A shot in the dark?
Review Since the launch of the D3, Nikon has released a studio version, the D3x with its unsurpassed full frame resolution of 24Mp, and now comes the D3s intended for the photojournalist, sports and wildlife photographer.
Full-frame feast: Nikon's D3s
Like the original D3, the D3s features a 12.1Mp, 36 x 23.9 mm FX-format sensor. However, the D3s sensor offers significantly lower noise levels and an increased maximum sensitivity that hits a nocturnal 102400 ISO. The other major update is the introduction of a movie mode capturing 1280 x 720 resolution (720p) videos at 24fps.
The D3s is a top of the range professional camera. At 160 x 157 x 88 mm and 1.41kg it’s big and heavy, but the sophisticated ergonomic design feels nicely balanced in your hand. The body shell is made from tough magnesium alloy with comfortable rubber grips for both portrait and landscape shooting, each with its own control wheel and shutter release.
Designed to withstand extensive and rough usage, weather seals protect every area of the camera. The layout of the external controls is rational and similar to that of the D3 with dedicated controls and customisable buttons for almost every function a professional photographer is likely to use. This means you rarely need to access the menu to change settings, making for a swift and smooth shooting experience.
Like every good pro DSLR, the dials and buttons have been designed to prevent accidental changes or triggering whilst shooting. Hence, Nikon does not provide a Mode dial in its pro cameras but opts for a Mode button that needs to be used in conjunction with the control wheel on the rear to activate changes. The menu itself is far too complex and exhaustive to describe in detail in here, suffice to say that, despite the multi selector that facilitates navigation through the many options, you may find it challenging to operate unless you are used to a Nikon Pro DSLR.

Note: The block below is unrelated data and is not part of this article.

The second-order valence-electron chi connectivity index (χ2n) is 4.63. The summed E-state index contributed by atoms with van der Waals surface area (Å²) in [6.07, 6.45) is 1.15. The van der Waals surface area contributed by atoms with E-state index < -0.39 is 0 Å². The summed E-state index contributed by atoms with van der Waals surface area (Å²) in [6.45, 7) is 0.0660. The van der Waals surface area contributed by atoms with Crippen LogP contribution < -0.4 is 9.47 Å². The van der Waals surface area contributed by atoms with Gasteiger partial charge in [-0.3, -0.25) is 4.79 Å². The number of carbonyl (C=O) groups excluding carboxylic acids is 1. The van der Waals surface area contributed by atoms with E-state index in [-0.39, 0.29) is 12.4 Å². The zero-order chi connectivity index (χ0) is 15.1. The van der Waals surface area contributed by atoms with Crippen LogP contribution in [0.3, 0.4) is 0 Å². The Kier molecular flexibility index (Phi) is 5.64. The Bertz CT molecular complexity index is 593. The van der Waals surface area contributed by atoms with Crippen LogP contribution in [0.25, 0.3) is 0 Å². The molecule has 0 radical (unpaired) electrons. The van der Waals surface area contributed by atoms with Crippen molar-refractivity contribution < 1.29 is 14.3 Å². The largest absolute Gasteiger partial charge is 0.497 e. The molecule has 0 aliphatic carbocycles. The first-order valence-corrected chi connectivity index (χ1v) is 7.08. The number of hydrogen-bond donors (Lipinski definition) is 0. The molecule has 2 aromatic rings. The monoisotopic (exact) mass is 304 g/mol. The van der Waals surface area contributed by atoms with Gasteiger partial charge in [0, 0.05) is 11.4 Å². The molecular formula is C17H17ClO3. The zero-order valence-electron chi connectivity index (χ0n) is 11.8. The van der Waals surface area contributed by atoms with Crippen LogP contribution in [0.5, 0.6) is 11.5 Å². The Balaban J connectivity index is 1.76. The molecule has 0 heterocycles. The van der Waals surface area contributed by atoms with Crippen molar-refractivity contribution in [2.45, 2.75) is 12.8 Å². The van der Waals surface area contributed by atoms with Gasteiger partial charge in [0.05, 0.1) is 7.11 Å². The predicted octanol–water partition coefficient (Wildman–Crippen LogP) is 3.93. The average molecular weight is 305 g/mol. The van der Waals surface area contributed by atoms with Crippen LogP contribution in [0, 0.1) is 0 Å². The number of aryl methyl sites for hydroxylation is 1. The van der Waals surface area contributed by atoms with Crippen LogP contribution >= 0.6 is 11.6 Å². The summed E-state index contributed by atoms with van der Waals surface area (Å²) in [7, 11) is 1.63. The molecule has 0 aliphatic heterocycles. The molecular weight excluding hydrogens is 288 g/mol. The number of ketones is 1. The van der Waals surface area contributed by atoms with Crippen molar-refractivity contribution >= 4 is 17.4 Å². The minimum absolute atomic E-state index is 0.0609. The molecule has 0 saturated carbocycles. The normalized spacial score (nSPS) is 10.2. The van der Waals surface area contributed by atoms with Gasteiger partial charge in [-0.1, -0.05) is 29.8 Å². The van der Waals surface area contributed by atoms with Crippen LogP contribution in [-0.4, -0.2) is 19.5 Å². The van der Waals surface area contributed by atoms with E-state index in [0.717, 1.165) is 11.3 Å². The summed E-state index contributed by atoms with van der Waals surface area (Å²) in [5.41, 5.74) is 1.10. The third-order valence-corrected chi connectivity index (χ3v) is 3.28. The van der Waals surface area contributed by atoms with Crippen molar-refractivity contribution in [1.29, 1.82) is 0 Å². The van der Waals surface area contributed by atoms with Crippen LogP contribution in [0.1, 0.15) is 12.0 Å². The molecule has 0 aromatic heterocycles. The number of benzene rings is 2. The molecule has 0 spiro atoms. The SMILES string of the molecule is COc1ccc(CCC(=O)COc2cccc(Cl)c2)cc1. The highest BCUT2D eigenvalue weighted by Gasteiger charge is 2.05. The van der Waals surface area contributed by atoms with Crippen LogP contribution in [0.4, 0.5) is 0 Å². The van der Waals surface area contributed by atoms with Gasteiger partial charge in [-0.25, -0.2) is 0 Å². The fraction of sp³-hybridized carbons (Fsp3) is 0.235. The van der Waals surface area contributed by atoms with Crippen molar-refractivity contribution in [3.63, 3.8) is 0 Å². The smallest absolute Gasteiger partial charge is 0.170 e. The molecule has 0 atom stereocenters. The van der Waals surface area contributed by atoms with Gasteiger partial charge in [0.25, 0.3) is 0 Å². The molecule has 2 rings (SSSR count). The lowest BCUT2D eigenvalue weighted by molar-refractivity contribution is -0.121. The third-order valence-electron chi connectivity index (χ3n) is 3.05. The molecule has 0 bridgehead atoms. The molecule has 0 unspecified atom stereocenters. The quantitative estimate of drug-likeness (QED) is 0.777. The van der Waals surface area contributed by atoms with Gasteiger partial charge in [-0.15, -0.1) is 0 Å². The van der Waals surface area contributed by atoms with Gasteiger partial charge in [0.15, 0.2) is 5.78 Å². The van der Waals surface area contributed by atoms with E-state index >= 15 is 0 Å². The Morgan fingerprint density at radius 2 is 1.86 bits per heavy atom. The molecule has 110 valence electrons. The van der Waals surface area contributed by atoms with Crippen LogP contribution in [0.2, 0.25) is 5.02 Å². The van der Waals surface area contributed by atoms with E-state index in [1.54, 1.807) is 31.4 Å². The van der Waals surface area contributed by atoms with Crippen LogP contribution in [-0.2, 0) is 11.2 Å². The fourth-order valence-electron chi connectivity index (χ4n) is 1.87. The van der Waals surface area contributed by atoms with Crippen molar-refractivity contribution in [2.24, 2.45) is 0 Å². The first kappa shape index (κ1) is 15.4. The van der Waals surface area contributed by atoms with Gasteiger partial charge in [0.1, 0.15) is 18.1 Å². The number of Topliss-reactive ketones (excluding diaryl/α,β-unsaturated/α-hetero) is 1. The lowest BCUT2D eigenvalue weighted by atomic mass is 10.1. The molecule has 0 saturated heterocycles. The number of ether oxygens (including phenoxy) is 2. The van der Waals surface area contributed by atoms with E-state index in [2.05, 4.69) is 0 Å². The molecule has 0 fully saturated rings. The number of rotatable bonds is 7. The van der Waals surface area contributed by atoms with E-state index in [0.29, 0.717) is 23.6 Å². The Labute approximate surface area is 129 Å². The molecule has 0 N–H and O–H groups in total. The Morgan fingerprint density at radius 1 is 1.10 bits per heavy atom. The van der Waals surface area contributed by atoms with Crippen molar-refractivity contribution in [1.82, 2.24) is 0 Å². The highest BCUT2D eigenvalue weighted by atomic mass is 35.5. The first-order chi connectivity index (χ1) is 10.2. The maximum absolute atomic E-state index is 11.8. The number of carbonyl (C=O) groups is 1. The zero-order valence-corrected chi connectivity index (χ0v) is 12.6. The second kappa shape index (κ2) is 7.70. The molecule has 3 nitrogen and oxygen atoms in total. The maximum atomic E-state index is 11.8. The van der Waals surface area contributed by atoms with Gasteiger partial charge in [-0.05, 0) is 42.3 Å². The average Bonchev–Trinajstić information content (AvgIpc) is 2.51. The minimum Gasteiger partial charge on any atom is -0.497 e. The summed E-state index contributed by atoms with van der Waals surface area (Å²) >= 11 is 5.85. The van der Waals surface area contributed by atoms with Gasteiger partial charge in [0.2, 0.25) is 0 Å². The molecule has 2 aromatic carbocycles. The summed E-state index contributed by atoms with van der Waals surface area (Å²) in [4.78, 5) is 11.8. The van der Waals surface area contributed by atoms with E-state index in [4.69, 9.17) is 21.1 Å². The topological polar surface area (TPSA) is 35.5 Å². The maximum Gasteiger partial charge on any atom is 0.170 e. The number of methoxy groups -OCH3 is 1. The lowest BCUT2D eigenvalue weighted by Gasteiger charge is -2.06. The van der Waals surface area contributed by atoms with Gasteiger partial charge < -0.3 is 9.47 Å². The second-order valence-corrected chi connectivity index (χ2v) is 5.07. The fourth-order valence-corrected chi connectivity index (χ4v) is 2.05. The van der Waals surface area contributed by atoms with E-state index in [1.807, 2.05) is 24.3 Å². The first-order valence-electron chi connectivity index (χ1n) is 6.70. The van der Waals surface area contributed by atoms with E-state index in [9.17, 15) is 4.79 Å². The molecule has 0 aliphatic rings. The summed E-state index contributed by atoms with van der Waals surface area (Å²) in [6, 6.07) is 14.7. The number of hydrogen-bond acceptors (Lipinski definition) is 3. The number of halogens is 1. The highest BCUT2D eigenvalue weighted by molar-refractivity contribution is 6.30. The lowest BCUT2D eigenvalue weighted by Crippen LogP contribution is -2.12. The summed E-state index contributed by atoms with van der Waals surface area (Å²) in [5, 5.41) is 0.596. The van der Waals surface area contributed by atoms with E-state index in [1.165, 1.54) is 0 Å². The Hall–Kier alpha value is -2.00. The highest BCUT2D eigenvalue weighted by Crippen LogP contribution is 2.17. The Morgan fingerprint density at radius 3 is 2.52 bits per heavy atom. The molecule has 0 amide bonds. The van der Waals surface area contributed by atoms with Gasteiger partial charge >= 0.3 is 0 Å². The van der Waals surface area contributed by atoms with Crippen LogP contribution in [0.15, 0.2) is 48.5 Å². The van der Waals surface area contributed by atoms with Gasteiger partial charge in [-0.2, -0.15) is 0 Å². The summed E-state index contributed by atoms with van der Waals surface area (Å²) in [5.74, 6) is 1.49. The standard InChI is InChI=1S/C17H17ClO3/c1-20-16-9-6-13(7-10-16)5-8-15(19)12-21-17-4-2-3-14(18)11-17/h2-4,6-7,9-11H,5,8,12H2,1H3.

Various safeguards can make navigation a challenge for the uninitiated
You should have little need to go into the menu while shooting but if you tend to use specific settings that you can’t access directly or assign to a customisable control, you can add it to your own collection of parameters in the My Menu folder for easy recall. For a professional this level of customisation is essential and I wasn’t surprised that Nikon dedicated so much space to personal pre-programming.
I don't understand the wingeing about the video resolution. Who the hell uses a pro DSLR for video anyway? It's like moaning about boot space in a sports car. If you're serious about results, you will of course use the right tool for the job. Nikon should have resisted adding these consumer level features to their pro line - who cares what Canon do.
Agreed on the video...
...but i'd like to add some praise for the quality of the photos, no doubt expected from a pro but they were excellent. It's nice to have someone who clearly knows what they're on about reviewing things on here also!
The Morris Minor shot was stunning!
"Pushing the shutter button and taking the pics" is not the important thing. If it were, the mass upload of out of focus pub shots, depicting the pores in some tedious drunk's nose would be thrilling.
Taking good or interesting pictures is more important, and often requires slightly more than just "pushing the shutter button and taking the pics". Either that, or maybe Henri C-B, Robert Mapplethorpe, William Egglestone, Jane Bown and co are just making a lot of fuss about nothing.
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